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Vintage trivet.
A vintage trivet with a touch of psychedelia.

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Welcome to the Suburban Psychedelic

Exploring the brief moment when middle America adopted the hippie aesthetic

The foyer stretched up two stories, with a staircase curving down and walls covered with a yellow-on-orangey-yellow floral wallpaper that looped and swooped in an oscillating oval design that somehow evoked peacock feathers. I wanted to stay and gaze at it forever, but the flow of the estate sale propelled me along. The good news was the pattern wrapped around into an adjacent nook, where a generation or two of extraordinarily sunny breakfasts had been served. The bad news was that the people behind me were talking loudly about how much they hated the wallpaper, the kitchen, the walls themselves. And they’d just bought this perfectly preserved time capsule of a house.

The colors and patterns of the hippie era made a short-lived foray into home decor, which was mostly quickly extinguished—save for the much-derided and occasionally re-celebrated avocado stoves and mustard refrigerators. For a brightly colored interval, everyday people across the country could capture some of the Haight-Ashbury and Soul Train style sensibilities and bring those aesthetics home.

Imagine a 30-something design magazine editor in 1967, maybe a new parent, maybe starting to wonder how trends had drifted so far from what they know. What happened to Richard Neutra’s accessible modernism and the oh-so-classy Kennedy-inspired Camelot classics? They look at the riotously patterned record cover of the Strawberry Alarm Clock’s “Incense and Peppermints” and think, We’ve got to get on this groovy psychedelic train! But we can’t do that.

So they cherry-pick and water it down—instead of a dozen different prints together, just a handful; redo a girl’s room in not just pink but electric pink—and come up with something that is spirited, colorful, and palatable to your average home decorator. Let’s call it Suburban Psychedelic. It’s the excessive, endearingly imperfect opposite of midcentury modernism.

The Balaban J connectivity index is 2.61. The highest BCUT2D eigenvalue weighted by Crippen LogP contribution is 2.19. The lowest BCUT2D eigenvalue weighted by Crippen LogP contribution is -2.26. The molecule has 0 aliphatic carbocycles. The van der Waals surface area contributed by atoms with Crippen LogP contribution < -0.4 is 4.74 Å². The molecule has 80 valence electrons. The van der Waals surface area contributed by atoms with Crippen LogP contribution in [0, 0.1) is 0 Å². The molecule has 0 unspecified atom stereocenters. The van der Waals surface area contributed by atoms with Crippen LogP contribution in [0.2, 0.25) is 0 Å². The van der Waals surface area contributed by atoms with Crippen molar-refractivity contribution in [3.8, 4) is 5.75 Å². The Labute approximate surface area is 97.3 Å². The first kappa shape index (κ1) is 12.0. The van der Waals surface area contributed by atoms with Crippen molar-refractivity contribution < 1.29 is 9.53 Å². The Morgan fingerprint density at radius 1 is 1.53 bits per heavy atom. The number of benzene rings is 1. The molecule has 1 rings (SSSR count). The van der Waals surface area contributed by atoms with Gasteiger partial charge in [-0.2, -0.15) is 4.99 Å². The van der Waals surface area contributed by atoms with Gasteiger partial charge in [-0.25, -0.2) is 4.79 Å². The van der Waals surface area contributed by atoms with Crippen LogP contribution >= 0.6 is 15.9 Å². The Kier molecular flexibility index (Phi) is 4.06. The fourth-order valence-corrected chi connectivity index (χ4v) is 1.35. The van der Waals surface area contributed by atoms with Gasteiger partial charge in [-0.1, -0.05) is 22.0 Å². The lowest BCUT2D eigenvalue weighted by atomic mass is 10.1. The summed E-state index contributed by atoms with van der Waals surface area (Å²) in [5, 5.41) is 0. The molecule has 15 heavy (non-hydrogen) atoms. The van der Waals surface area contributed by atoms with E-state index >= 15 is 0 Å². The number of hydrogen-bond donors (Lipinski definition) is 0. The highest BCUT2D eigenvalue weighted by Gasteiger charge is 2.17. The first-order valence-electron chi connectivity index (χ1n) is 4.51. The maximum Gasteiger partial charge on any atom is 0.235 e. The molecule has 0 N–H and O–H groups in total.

A living room centered around a couch upholstered in Marimekko-like fabric.

I have a book from 1970, Better Homes and Gardens: Creative Decorating on a Budget. Better Homes and Gardens has always been a place for the cost-conscious middle-class consumer—I mean, it’s not called Best Homes and Gardens. This book is black with yellow endpapers and yellow highlights on the cover, which features a living room with a black-and-white sofa in a busy tree and bird print (cranes? eating grapes?) topped by, among other things, a basket-weave pillow. Why those two together? Clashing patterns—all the kids are doing it!

It’s a feast for the eyes. And it’s just the beginning, because the cover is only printed in black, white, and yellow. Inside there are colors, everything from holy-shit-that’s-bright yellow to electrocution pink. There’s a color wheel that tells you to match yellow, red-orange, blue-green, and violet. There’s a creepy red-and-black kitchen and living rooms in every shade of green.

Brightly colored and patterned furniture from the 1960s and ‘70s.
The cover of “Creative Decorating on a Budget,” published in 1970.

It’s speaking my language. Maybe I saw a few too many Sid & Marty Krofft reruns while growing up in gray, Colonial New England, but I’ve always preferred lime green to off-white.